December 26, 2018
Inside: Nearly half of consumers aren’t active in rewards programs. Learn how to keep patients engaged and happily saving with your program.
Virtually every major retailer offers a rewards program. If your independent pharmacy lacks a program, you’re lagging behind the competition. But it’s not too late to catch up.
A rewards program uniquely offers several business advantages:
But enrolling patients in a rewards program is only the first step. On average, people are enrolled in nearly 30 rewards programs but active in less than half of them.
How can you keep patients active in your program? And how do you make sure you’re getting the most from those enrolled?
Learn how to reap the greatest rewards for your pharmacy business by maximizing your patients’ engagement with your rewards program.
Nearly half of consumers have stopped participating in at least one loyalty program this year. A few (7 percent) are formally opting out, but most are passively quitting. Knowing why people stop using rewards programs can help you avoid becoming part of that statistic.
Remember the gargantuan stuffed animals at your favorite arcade that cost 10,000 tickets? They sat unclaimed behind the counter for months or even years because it takes forever for the average kid to earn that many tickets. Don’t make your rewards program feel like a never-ending quest. The top reason consumers leave loyalty programs is that it takes too long to receive any benefit.
Fifty-five percent of consumers say inbox overload leads them to ignore marketing emails. That’s why it’s important to choose quality over quantity. Experts recommend sending promotional emails about every two weeks. If you notice an uptick in unsubscribes, take that as a sign to tone it down.
A recent study by the Edgell Knowledge Network found that 81 percent of loyalty rewards program members don’t know how and when they will receive rewards. Be clear from the get-go about the value your rewards program brings and how customers can cash in their points.
If the fundamental mechanics of a program change, users are forced to choose between re-learning how to earn points or abandoning the program altogether. Since abandoning the program is the easier option, you’re better off making sure patients never have to choose. Once you’ve set up a rewards program, avoid big changes to the platform, terminology, and mechanism you’ve set in place.
You’ve set up a rewards program and enrolled as many patients as possible. Now what? It’s time to launch an engagement program to nurture that relationship and keep them coming back.
Rewards programs and email marketing go together naturally. The rewards program does the work of gathering email addresses and gives you a good reason to contact your patients. The email does the work of keeping your pharmacy top of mind. Here are some basic strategies.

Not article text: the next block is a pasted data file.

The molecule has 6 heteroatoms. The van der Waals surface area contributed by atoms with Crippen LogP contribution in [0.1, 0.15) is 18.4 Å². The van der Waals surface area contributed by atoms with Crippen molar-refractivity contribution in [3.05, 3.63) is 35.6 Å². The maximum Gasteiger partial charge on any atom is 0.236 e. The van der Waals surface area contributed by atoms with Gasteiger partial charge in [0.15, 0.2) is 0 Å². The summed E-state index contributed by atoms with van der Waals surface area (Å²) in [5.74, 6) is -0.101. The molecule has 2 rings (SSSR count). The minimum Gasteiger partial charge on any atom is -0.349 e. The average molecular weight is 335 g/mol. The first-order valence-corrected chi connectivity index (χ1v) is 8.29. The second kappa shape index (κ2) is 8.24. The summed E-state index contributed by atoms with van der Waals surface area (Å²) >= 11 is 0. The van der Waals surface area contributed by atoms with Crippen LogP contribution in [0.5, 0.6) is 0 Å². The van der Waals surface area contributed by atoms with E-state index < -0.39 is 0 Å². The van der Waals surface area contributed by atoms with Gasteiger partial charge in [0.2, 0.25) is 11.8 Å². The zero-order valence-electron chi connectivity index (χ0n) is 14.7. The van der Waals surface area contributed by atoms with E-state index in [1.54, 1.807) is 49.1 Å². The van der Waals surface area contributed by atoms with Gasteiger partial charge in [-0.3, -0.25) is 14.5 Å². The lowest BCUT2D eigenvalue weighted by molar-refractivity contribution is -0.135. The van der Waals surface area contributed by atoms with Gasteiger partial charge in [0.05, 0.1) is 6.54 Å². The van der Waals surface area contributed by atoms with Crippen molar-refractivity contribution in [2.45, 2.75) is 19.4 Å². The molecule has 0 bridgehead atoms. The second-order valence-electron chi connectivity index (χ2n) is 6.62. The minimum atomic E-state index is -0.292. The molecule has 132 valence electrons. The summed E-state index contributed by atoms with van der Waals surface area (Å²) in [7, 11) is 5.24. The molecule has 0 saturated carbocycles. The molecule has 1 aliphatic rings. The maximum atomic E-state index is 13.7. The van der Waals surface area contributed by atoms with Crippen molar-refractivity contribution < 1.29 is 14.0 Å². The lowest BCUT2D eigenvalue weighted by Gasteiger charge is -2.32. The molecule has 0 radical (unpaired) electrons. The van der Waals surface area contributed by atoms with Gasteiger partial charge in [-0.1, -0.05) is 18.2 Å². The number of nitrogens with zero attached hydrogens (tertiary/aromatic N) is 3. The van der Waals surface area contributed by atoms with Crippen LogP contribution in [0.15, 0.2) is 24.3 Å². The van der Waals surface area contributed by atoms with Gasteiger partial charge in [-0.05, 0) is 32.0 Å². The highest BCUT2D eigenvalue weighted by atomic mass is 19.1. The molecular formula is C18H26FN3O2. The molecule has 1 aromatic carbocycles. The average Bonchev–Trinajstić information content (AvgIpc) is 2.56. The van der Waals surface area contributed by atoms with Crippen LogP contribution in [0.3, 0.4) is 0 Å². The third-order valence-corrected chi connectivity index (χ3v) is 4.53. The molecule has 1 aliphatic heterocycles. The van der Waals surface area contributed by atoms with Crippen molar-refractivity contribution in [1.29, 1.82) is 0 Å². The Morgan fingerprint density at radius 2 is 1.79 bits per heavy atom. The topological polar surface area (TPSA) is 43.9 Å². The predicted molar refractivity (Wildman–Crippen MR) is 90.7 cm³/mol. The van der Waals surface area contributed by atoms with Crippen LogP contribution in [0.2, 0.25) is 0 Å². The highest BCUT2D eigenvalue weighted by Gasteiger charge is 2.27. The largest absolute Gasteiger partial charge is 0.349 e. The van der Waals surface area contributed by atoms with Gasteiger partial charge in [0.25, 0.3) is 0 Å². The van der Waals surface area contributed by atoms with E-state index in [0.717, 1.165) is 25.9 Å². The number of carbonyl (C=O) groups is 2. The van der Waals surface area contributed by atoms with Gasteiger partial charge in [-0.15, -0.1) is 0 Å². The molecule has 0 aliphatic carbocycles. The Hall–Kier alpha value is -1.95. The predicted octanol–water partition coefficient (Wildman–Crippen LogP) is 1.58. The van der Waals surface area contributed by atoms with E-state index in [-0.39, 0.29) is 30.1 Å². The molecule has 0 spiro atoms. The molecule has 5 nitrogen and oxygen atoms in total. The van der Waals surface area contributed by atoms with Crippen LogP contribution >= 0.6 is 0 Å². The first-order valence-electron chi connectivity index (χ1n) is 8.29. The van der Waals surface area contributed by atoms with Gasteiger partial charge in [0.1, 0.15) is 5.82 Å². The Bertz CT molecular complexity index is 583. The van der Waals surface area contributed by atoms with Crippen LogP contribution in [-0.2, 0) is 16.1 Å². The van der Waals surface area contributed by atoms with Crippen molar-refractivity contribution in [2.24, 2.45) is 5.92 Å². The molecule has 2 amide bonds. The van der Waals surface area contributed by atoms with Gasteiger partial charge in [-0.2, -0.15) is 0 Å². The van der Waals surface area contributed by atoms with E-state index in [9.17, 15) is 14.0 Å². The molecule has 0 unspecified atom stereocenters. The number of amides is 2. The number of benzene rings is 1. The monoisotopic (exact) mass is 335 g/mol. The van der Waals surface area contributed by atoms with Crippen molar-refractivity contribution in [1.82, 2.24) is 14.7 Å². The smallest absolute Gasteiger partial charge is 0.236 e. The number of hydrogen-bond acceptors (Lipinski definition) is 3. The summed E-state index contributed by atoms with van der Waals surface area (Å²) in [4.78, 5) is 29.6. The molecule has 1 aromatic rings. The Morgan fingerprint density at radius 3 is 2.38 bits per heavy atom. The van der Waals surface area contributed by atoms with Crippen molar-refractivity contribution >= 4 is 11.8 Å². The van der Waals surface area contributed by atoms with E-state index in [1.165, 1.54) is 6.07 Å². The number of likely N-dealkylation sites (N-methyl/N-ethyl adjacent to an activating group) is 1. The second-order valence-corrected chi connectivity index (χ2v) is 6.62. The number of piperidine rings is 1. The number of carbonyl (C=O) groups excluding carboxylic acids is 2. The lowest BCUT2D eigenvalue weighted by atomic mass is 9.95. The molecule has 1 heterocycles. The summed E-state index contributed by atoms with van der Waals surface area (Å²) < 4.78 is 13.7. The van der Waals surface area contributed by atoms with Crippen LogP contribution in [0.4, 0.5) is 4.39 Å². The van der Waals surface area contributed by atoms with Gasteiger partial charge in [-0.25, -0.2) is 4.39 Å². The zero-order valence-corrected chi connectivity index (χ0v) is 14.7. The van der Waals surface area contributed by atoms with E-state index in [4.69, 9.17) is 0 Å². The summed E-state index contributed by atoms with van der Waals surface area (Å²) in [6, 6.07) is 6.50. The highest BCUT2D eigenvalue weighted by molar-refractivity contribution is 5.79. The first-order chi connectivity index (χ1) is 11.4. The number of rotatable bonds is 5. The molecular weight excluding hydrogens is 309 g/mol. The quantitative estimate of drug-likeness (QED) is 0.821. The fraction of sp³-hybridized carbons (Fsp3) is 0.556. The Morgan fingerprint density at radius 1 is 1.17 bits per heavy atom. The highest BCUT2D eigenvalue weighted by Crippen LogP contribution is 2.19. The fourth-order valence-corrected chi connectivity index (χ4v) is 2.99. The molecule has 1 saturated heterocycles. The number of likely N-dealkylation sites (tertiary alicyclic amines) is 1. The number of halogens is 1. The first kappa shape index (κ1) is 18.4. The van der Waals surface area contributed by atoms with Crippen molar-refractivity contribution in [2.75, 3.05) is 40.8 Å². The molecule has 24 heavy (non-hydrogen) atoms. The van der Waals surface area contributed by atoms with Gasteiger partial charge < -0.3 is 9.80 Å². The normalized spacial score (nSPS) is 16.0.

Let patients know where they stand each month with a points statement. The idea here is to remind them of your loyalty rewards program and reinforce the value it brings to each member.
A little bit of gamification goes a long way. People like the feeling of “leveling up,” so set some goals for them. Send a nice thank-you message when they reach 250 points, 500 points, and 1,000 points, for example. Throw in a bonus reward once they reach those thresholds, such as a front-end coupon or some extra points.
One of the best ways to evaluate the success of a loyalty rewards program is a metric called average loyalty redemption rate. This measures how often patients are cashing in the loyalty points they’ve earned. A healthy program will have a redemption rate around 20 percent.
Here are some strategies to raise your redemption rate.
Starbucks has double star days. Chipotle will sometimes throw in 500 extra points if you order three times in the same month. Walgreens and CVS offer extra points for buying specific items.
Take a page from these big-name playbooks by offering occasional bonus points. Coordinate these with your slow times or when you have a lot of front-end inventory to move. This can draw in patients when they wouldn’t otherwise come to your store.
Keep patients for the long haul by reminding them how much you’ve saved them over the life of the account. Include these on paper receipts as well as in statement emails.
Some patients spend a lot of money at the pharmacy. Encourage them to spend it with you (not your competition) and reward their loyalty with VIP status or special tiers for bigger spenders.
Ideas for upper-tier member benefits:
Keep patients engaged in your rewards program to keep them loyal to your pharmacy.
Want more pharmacy business tips and advice? Sign up for our e-newsletter.